NGC 1316 has a lot of skeletons in its closet -- literally.
Located approximately 60 million light-years away in the southern constellation of Fornax (The Furnace), NGC 1316 is a large lenticular galaxy that has a rather colorful past. It is notable as being the brightest radio source in Fornax and the fourth brightest source in the whole sky -- the powerful emissions are caused by the active supermassive black hole that lurks in its core.
Now, astronomers using the MPG/ESO 2.2-meter telescope at ESO's La Silla Observatory in Chile have taken a very detailed look at the galaxy's structure, revealing its unusual dust lanes and small star clusters. After a bit of celestial detective work, astronomers know that these features were created when NGC 1316 swallowed a smaller galaxy around 3 billion years ago.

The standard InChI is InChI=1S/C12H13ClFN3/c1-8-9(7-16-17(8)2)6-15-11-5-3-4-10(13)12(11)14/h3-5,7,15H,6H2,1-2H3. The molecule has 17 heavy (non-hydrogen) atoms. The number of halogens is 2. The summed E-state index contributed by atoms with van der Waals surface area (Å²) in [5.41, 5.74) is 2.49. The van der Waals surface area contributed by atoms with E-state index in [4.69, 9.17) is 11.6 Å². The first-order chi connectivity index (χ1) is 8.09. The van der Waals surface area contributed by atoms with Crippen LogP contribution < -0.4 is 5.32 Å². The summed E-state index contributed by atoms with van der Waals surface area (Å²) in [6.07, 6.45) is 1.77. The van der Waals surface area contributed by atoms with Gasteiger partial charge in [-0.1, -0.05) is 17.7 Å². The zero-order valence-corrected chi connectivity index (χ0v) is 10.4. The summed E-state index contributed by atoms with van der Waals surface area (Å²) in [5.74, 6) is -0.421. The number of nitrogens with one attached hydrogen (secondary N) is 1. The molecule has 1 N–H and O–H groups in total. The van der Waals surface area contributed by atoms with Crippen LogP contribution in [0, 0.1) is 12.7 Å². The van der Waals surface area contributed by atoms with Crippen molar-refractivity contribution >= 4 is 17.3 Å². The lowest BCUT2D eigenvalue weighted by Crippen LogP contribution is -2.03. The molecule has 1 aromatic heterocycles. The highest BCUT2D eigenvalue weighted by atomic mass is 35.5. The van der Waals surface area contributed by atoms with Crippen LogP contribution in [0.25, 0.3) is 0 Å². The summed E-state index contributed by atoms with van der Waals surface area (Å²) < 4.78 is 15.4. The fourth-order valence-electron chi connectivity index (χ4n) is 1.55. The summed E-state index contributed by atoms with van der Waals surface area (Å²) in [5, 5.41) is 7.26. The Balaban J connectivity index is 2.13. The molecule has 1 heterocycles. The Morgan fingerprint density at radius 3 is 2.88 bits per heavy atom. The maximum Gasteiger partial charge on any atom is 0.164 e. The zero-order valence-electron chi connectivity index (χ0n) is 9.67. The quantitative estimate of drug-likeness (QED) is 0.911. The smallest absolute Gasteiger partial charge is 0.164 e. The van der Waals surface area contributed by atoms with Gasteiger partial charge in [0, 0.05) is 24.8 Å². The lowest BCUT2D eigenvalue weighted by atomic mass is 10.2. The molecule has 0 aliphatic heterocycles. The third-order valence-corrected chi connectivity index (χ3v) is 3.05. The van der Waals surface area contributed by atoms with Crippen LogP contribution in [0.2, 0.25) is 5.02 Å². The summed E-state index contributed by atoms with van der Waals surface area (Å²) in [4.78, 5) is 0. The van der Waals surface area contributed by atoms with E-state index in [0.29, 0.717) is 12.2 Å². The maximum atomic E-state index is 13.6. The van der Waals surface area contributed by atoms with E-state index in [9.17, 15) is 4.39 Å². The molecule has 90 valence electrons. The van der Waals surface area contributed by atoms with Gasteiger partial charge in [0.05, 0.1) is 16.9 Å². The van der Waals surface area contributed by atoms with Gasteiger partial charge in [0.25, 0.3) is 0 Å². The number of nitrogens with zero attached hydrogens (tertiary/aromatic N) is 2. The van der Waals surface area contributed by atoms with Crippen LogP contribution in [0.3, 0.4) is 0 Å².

The above observation also shows wispy trails of stars reaching out into intergalactic space, a sure sign of violent tidal interactions during NGC 1316's cannibalistic past. These are galactic 'battle scars' of sorts and their presence acts as a cosmic memorial of galaxies past.
Sitting right next to NGC 1316 is an elegant spiral galaxy NGC 1317 that appears to have had a less eventful history. However, the small spiral is located very close to NGC 1316, potentially indicating that NGC 1317 will be on the menu in the future.